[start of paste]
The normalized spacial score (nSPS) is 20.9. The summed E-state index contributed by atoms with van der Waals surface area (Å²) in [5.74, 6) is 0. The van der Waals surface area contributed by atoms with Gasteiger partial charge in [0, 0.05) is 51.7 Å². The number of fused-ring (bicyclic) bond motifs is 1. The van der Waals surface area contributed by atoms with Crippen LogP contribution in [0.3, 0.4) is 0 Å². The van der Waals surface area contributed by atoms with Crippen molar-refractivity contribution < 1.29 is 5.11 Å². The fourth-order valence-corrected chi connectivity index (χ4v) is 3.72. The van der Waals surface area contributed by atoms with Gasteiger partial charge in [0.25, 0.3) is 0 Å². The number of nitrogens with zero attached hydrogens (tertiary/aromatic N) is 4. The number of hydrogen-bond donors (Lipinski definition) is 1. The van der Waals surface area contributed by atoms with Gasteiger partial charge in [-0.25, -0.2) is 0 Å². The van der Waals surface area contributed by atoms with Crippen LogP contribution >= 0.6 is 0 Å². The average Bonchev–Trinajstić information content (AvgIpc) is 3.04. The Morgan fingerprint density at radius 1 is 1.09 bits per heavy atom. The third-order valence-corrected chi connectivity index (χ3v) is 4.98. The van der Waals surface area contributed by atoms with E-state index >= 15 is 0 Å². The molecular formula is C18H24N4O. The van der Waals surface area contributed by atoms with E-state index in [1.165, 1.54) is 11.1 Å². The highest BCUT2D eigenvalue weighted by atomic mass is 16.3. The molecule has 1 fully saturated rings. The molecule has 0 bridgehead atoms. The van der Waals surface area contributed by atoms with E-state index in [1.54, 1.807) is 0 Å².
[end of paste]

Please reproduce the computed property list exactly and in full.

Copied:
The normalized spacial score (nSPS) is 20.9. The summed E-state index contributed by atoms with van der Waals surface area (Å²) in [5.74, 6) is 0. The van der Waals surface area contributed by atoms with Gasteiger partial charge in [0, 0.05) is 51.7 Å². The number of fused-ring (bicyclic) bond motifs is 1. The van der Waals surface area contributed by atoms with Crippen LogP contribution in [0.3, 0.4) is 0 Å². The van der Waals surface area contributed by atoms with Crippen molar-refractivity contribution < 1.29 is 5.11 Å². The fourth-order valence-corrected chi connectivity index (χ4v) is 3.72. The van der Waals surface area contributed by atoms with Gasteiger partial charge in [0.25, 0.3) is 0 Å². The number of nitrogens with zero attached hydrogens (tertiary/aromatic N) is 4. The number of hydrogen-bond donors (Lipinski definition) is 1. The van der Waals surface area contributed by atoms with Gasteiger partial charge in [-0.25, -0.2) is 0 Å². The van der Waals surface area contributed by atoms with Crippen LogP contribution >= 0.6 is 0 Å². The average Bonchev–Trinajstić information content (AvgIpc) is 3.04. The Morgan fingerprint density at radius 1 is 1.09 bits per heavy atom. The third-order valence-corrected chi connectivity index (χ3v) is 4.98. The van der Waals surface area contributed by atoms with E-state index >= 15 is 0 Å². The molecular formula is C18H24N4O. The van der Waals surface area contributed by atoms with E-state index in [1.165, 1.54) is 11.1 Å². The highest BCUT2D eigenvalue weighted by atomic mass is 16.3. The molecule has 1 fully saturated rings. The molecule has 0 bridgehead atoms. The van der Waals surface area contributed by atoms with E-state index in [1.54, 1.807) is 0 Å².